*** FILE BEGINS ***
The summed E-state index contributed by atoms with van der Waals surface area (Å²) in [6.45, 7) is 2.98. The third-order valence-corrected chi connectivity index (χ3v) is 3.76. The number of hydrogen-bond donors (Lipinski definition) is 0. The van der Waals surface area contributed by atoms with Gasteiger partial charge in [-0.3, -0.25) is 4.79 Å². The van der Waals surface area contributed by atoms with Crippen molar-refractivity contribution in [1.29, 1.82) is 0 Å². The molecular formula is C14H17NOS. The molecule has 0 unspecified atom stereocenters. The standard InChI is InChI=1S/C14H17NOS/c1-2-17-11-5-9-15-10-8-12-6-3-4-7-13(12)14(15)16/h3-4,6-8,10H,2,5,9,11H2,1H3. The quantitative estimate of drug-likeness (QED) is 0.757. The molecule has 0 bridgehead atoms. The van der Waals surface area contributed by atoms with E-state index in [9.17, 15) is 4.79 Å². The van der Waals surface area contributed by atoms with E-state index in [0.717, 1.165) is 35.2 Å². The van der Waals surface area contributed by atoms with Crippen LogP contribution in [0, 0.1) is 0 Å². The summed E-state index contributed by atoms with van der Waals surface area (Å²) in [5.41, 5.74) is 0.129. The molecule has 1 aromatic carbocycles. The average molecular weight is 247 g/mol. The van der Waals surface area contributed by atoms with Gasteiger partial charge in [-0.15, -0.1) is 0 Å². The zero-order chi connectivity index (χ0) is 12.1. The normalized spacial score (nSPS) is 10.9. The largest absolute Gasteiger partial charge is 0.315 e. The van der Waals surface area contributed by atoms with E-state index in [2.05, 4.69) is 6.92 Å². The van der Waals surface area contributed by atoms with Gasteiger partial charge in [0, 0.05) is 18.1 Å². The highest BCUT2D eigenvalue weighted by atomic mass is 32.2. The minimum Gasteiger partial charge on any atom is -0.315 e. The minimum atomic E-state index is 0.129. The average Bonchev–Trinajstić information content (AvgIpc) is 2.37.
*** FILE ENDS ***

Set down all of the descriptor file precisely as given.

The summed E-state index contributed by atoms with van der Waals surface area (Å²) in [6.45, 7) is 2.98. The third-order valence-corrected chi connectivity index (χ3v) is 3.76. The number of hydrogen-bond donors (Lipinski definition) is 0. The van der Waals surface area contributed by atoms with Gasteiger partial charge in [-0.3, -0.25) is 4.79 Å². The van der Waals surface area contributed by atoms with Crippen molar-refractivity contribution in [1.29, 1.82) is 0 Å². The molecular formula is C14H17NOS. The molecule has 0 unspecified atom stereocenters. The standard InChI is InChI=1S/C14H17NOS/c1-2-17-11-5-9-15-10-8-12-6-3-4-7-13(12)14(15)16/h3-4,6-8,10H,2,5,9,11H2,1H3. The quantitative estimate of drug-likeness (QED) is 0.757. The molecule has 0 bridgehead atoms. The van der Waals surface area contributed by atoms with E-state index in [9.17, 15) is 4.79 Å². The van der Waals surface area contributed by atoms with E-state index in [0.717, 1.165) is 35.2 Å². The van der Waals surface area contributed by atoms with Crippen LogP contribution in [0, 0.1) is 0 Å². The summed E-state index contributed by atoms with van der Waals surface area (Å²) in [5.41, 5.74) is 0.129. The molecule has 1 aromatic carbocycles. The average molecular weight is 247 g/mol. The van der Waals surface area contributed by atoms with Gasteiger partial charge in [-0.15, -0.1) is 0 Å². The zero-order chi connectivity index (χ0) is 12.1. The normalized spacial score (nSPS) is 10.9. The largest absolute Gasteiger partial charge is 0.315 e. The van der Waals surface area contributed by atoms with E-state index in [2.05, 4.69) is 6.92 Å². The van der Waals surface area contributed by atoms with Gasteiger partial charge in [0, 0.05) is 18.1 Å². The highest BCUT2D eigenvalue weighted by atomic mass is 32.2. The minimum Gasteiger partial charge on any atom is -0.315 e. The minimum atomic E-state index is 0.129. The average Bonchev–Trinajstić information content (AvgIpc) is 2.37.